Is (RED) a 501c3?
Yes (RED) is a 501c3. (RED) is a division of The ONE Campaign, a 501c3 organization.
What is (RED)™?
(RED) was created by Bono and Bobby Shriver in 2006 to engage millions of people in the greatest challenge of our time – the fight to end AIDS in Africa where 2/3 of the world’s estimated 37 million people with HIV/AIDS live. We work with the world’s most iconic brands and organizations to develop (RED)-branded products and services, that when purchased, trigger corporate giving to the Global Fund. These contributions are then invested in HIV/AIDS programs in Africa, with a focus on countries with high prevalence of mother-to-child transmission of HIV.
Why Have You Created (RED)?
(RED) was created to engage the private sector, its marketing prowess and funds in the fight against AIDS in Africa. The Global Fund was established as a public-private partnership but, before (RED) launched, businesses had contributed just $5 million to the Global Fund in four years while the public sector had given more than $5 billion. (RED) was designed to kick-start a steady flow of corporate money into the Global Fund, and it has. Since its launch in the Spring of 2006, (RED) has generated over $350 million for the Global Fund –more than any other business initiative has contributed to the Global Fund. 100% of (RED) money goes directly to the Global Fund, to finance programs fighting AIDS in Africa.
Where Can I Find the (RED) Annual Report?
Since (RED) is a division of The ONE Campaign, detailed information about (RED) will be included in ONE’s Annual Report starting in 2013, which can be found on ONE’s website here: http://www.one.org/us/about/press/ Scroll down the right hand side to download the Annual Report and more.
What is Bono’s Involvement?
Bono and Bobby Shriver created (RED) to engage the private sector in the fight against AIDS in Africa. After they set up DATA (Debt, AIDS, Trade, Africa) together in 2002, it became apparent that while DATA leveraged investment from the public sector to the Global Fund, a need remained for greater private sector funding. (RED) was born to generate a sustainable flow of money from the private sector to the Global Fund to help eliminate AIDS in Africa. In 2008, DATA merged with ONE.
How are (RED) and ONE Related?
(RED) is a division of The ONE Campaign, a global grassroots advocacy and campaigning organization also co-founded by Bono and Bobby Shriver. ONE fights extreme poverty and preventable disease (including HIV/AIDS), particularly in Africa, by raising public awareness and pressing political leaders to support smart, effective policies and programs that are saving lives, helping to put kids in school and improving futures. (RED) was established in 2006 to drive corporate profits into the Global Fund to fund AIDS programs in Africa. (RED) has contributed over $350 million to support Global Fund HIV/AIDS grants in Ghana, Kenya, Lesotho, Rwanda, South Africa, Swaziland, Tanzania and Zambia. So far more than 70 million people have been reached with prevention, treatment, counseling, and care services through these grants.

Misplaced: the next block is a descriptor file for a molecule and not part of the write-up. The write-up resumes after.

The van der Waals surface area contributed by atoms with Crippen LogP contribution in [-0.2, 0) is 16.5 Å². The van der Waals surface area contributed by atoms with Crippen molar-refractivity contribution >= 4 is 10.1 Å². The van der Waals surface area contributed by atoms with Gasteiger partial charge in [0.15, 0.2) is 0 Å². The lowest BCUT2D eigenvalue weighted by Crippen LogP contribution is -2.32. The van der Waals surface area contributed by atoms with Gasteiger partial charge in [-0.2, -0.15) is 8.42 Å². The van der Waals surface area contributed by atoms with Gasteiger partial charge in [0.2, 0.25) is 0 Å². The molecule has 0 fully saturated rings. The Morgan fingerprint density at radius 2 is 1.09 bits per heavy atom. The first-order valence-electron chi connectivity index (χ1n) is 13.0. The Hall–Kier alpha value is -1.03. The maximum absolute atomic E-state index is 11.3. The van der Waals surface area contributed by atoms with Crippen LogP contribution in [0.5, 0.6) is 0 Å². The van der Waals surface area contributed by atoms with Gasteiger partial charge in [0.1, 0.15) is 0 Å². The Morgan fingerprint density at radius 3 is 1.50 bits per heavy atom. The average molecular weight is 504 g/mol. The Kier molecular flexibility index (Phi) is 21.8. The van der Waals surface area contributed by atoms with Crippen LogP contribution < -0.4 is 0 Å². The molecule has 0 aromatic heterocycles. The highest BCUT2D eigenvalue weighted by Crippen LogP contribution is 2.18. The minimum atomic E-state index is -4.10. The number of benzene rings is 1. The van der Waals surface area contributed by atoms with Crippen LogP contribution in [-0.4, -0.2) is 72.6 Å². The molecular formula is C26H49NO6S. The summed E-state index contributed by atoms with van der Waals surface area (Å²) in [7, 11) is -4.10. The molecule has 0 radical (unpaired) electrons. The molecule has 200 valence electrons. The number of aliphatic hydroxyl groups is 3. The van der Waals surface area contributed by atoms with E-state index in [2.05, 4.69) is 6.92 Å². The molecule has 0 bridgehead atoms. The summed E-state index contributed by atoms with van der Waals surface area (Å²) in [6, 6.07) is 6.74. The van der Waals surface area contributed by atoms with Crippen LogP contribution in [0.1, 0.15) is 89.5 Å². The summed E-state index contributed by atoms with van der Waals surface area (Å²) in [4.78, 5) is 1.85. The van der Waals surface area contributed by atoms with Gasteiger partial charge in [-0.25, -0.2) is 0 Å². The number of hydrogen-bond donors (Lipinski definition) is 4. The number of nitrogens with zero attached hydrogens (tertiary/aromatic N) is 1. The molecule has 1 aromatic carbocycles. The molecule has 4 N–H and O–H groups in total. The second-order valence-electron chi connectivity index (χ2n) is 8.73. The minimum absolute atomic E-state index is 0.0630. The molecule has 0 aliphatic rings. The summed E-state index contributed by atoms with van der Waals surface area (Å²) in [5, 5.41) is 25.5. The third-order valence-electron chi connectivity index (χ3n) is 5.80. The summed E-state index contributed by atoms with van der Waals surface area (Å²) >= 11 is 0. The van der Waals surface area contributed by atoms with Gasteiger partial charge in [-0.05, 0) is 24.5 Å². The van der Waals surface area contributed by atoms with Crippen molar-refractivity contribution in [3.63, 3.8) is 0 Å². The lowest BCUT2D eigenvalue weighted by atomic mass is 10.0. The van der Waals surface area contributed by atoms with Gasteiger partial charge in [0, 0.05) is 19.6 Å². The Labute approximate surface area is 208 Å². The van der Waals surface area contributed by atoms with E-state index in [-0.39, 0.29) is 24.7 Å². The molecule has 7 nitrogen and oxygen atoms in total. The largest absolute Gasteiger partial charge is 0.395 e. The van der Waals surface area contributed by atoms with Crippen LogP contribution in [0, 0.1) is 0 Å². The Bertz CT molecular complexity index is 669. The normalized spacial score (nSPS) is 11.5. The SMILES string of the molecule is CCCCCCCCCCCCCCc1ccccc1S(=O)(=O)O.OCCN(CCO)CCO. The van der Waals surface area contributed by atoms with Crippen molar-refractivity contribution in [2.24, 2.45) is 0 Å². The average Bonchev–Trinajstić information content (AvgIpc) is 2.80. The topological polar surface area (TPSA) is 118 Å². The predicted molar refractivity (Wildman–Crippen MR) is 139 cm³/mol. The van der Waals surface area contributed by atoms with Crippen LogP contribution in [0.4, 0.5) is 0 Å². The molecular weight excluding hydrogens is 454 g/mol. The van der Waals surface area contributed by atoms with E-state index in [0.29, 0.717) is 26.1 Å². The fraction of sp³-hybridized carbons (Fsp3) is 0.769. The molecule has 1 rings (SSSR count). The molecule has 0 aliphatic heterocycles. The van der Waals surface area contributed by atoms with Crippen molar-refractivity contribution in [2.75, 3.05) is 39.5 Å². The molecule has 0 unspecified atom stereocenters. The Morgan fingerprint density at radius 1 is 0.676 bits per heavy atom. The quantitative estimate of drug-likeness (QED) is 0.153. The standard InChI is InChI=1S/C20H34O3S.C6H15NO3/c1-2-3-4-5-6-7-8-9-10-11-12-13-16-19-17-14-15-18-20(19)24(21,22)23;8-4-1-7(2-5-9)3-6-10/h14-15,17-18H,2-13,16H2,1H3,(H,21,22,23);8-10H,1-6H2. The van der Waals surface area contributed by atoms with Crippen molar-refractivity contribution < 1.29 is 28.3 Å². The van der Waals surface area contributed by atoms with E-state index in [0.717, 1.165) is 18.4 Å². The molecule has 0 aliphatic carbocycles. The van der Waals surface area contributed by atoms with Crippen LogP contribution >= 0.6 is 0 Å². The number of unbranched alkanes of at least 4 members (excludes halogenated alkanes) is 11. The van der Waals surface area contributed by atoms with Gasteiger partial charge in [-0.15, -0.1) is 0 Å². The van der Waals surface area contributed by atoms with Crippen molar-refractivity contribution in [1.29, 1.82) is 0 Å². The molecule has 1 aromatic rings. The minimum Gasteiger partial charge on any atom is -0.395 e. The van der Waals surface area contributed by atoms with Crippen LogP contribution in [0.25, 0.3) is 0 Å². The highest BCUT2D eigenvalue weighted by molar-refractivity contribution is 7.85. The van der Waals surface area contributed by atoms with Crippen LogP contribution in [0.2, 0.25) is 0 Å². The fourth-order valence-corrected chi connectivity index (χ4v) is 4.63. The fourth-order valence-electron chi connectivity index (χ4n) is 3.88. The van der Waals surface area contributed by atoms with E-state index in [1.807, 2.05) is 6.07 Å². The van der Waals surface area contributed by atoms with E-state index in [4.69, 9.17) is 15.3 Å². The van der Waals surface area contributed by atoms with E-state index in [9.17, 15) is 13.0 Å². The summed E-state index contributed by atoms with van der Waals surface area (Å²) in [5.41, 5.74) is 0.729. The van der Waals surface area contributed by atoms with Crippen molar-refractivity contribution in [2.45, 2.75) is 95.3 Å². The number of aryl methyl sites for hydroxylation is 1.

Why are (RED) dollars directed toward programs that focus on countries with a high prevalence of mother-to-child transmission of HIV?
Did you know that it’s now possible to prevent babies from contracting HIV from their mothers? It is, and what this means is that the world is approaching critical milestone in the fight against AIDS: within the next few years, we can virtually eliminate the transmission of HIV from moms to their babies, thereby delivering the first AIDS FREE GENERATION in over 30 years. Every day, 600 babies are born with HIV, and 22 priority countries account for roughly 90% of all cases of new pediatric infections. Today, medicines exist to stop mother-to-child transmission of HIV and to ensure that children are born HIV-free, but first women need to have access to HIV testing during pregnancy. If a woman tests positive, she should begin taking antiretroviral medication right away to block the passage of the virus to her newborn during pregnancy, labor, and breastfeeding. If she does this, and if her infant also receives a simple daily treatment for six weeks following birth, there is a 95% or greater chance that the baby will be HIV-negative. Thus, an historical opportunity is upon us. With continued funding and focus, we could conceivably see an AIDS FREE GENERATION this decade. To ensure that we get the number of babies born each day down from 400 to near zero, we need to ensure that all HIV-positive pregnant women can access antiretroviral medicine that costs as little as 30 cents a day.
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